The 1858 Geelong presentation cup for Henry Cotton , by George Angell 1857


The 1858 Geelong ‘Bank of New South Wales’ presentation cup, presented to the manager Henry Cotton on occasion of his retirement, October 1858.

By George Angell, London, hallmarked for 1857

some minor marks & signs of age

19cm high, around 14oz silver


This fascinating piece of local Australian history was recently rescued from ‘scrap’ in the USA.

Pieces by the Angell family of silversmiths in London turn up regularly in Australia, with Australian-context inscriptions. Inscriptions reveal they were presented as prizes for various sporting events and presentation pieces for commemorating events, showing the demand in the new colony for luxury silver pieces. Angell was a major manufacturer of silver, and those merchants seeking items for the colony would therefore have often sourced from his London stock. What is fascinating with this example is the dating – made in London after June 1857, it made its way to Geelong and was presented in October the following year. This shows the demand there must have been for such items – no sitting on the shelf waiting for a customer, it was engraved and dispatched pretty quickly!

John Hawkins (19th century Australian Silver vol.1) identifies the Melbourne silversmith William Edwards as one such source of English/Australian silver:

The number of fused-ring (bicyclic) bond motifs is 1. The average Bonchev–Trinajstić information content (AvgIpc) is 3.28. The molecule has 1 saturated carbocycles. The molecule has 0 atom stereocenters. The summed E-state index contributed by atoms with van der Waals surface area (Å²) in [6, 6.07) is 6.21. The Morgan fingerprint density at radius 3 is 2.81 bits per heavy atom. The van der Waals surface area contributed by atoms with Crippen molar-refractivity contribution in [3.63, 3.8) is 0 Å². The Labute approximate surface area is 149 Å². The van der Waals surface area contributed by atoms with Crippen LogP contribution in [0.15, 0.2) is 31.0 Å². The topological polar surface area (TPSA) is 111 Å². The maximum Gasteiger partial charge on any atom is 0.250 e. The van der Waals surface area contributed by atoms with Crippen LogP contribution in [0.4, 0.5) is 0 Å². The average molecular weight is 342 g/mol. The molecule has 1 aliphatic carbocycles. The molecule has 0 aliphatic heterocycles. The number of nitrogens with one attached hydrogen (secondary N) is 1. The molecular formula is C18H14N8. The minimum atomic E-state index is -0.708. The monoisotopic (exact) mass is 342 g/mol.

“A considerable number of English presentation silver cups exist bearing London hallmarks for the years 1856-62. They bear Australian inscriptions and dates indicating that Edwards bought with him an initial stock of English presentation cups and continued to import until he had established a colonial manufacturing business. These presentations were suitably embossed and engraved….”

The pieces that arrived in Australia were plain forms, with their London hallmarks. In Edwards’ Melbourne workshop, they were then embossed – some with Australian motifs such as kangaroos – and engraved according to the commissions coming in. Hawkins identifies a craftsman by the name of Robottom, an exhibitor of ‘chased-work raised by hand’ in the 1866 Melbourne Exhibition as being the most likely artisan.




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